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Is Microsoft’s Surface RT tablet a turkey?

Microsoft took a $900 million (£580 million) bath after struggling to move the Surface RT but the company is going full-steam ahead with Surface RT accessories and a new version of the little pad machine sometime early next year.

So is this thing a turkey or not? What is going on here? Is there some crazy strategy we do not know about? To complicate matters, Asus gave up and pulled the plug on its Windows RT devices.

Meanwhile, Dell is staying the course with Microsoft. And this is despite the fact that Dell has never fully subscribed to the "tablet is the future" philosophy and would rather just stay away. But the company is glued to the strategy, whatever it may be.

A class-action lawsuit highlights the anomaly. Robbins Geller Rudman & Dowd claims Microsoft released misleading information regarding sales of the Surface RT.

I've always contended that the Surface devices are specifically designed to sell in the Microsoft stores. When I bring this up, I always get blasted with the same litany of complaints: "Who would go there?" "They are a cheap imitation of Apple Stores." "What do they have to sell?"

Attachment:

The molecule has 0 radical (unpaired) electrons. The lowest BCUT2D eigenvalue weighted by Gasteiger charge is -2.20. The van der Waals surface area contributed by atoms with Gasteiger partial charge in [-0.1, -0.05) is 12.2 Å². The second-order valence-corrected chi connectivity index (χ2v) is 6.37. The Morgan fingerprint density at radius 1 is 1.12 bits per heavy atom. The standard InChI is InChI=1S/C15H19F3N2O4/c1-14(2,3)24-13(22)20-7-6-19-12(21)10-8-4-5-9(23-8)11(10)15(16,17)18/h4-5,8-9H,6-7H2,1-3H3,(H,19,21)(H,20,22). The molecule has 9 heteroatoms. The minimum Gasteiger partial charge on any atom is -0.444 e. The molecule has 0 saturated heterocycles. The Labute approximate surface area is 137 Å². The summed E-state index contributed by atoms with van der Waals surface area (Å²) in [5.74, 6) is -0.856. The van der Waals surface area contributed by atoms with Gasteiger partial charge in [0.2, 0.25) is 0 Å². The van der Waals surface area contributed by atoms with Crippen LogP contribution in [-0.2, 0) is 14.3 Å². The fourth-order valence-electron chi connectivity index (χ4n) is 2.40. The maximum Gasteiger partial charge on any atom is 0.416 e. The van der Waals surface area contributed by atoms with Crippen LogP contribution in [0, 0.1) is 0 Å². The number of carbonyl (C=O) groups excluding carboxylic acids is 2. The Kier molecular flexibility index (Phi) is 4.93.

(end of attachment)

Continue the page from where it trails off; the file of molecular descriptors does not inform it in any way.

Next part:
When you mention that Microsoft has something called the Xbox, they change their tune.

And it's the Xbox that may actually be influencing the Surface RT. For years Microsoft was close to pulling the plug on the Xbox. It was losing boatloads of money until one day the tide turned and the company was sitting on a huge cash cow.

This sort of patience is uncommon at Microsoft. The company is old-school, and by that I mean Microsoft thinks like a 1970s company where success comes right out of the chute. You don't bring something out to see it fail, then try and try and try again.

That said, the biggest mistake marketing people make is not listening to what the market is telling them. They waste money on a dead-end product simply because they think it should be successful.

With the Xbox, Microsoft saw the success but without the kind of sales it would need to be profitable. Otherwise Redmond would probably have dumped it. There was something in the numbers the company had that told it to hang tight.

I have to assume the same thing holds true for the Surface RT. I think the lawsuit actually stems from Microsoft not coming clean after the $900 million (£580 million) write-down. Just fess up and tell the shareholders what is really going on.

Then again, this could all be a ruse. Maybe Microsoft is just hanging on to the device to fill space in its stores. But then how do you explain Dell?